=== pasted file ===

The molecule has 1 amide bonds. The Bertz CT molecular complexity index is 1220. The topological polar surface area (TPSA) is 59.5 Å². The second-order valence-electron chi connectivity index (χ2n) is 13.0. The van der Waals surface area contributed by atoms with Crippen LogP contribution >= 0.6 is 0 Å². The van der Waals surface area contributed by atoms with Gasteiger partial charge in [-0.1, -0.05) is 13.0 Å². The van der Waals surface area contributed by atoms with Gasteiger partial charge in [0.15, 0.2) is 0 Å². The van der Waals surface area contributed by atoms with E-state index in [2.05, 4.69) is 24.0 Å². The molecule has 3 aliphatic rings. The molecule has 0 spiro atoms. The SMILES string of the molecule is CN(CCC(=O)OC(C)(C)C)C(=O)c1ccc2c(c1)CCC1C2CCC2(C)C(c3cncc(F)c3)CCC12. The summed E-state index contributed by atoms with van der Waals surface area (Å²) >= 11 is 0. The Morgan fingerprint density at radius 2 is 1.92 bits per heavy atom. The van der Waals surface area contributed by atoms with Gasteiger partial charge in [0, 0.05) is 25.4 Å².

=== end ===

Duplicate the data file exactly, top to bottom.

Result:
The molecule has 1 amide bonds. The Bertz CT molecular complexity index is 1220. The topological polar surface area (TPSA) is 59.5 Å². The second-order valence-electron chi connectivity index (χ2n) is 13.0. The van der Waals surface area contributed by atoms with Crippen LogP contribution >= 0.6 is 0 Å². The van der Waals surface area contributed by atoms with Gasteiger partial charge in [-0.1, -0.05) is 13.0 Å². The van der Waals surface area contributed by atoms with Gasteiger partial charge in [0.15, 0.2) is 0 Å². The van der Waals surface area contributed by atoms with E-state index in [2.05, 4.69) is 24.0 Å². The molecule has 3 aliphatic rings. The molecule has 0 spiro atoms. The SMILES string of the molecule is CN(CCC(=O)OC(C)(C)C)C(=O)c1ccc2c(c1)CCC1C2CCC2(C)C(c3cncc(F)c3)CCC12. The summed E-state index contributed by atoms with van der Waals surface area (Å²) >= 11 is 0. The Morgan fingerprint density at radius 2 is 1.92 bits per heavy atom. The van der Waals surface area contributed by atoms with Gasteiger partial charge in [0, 0.05) is 25.4 Å².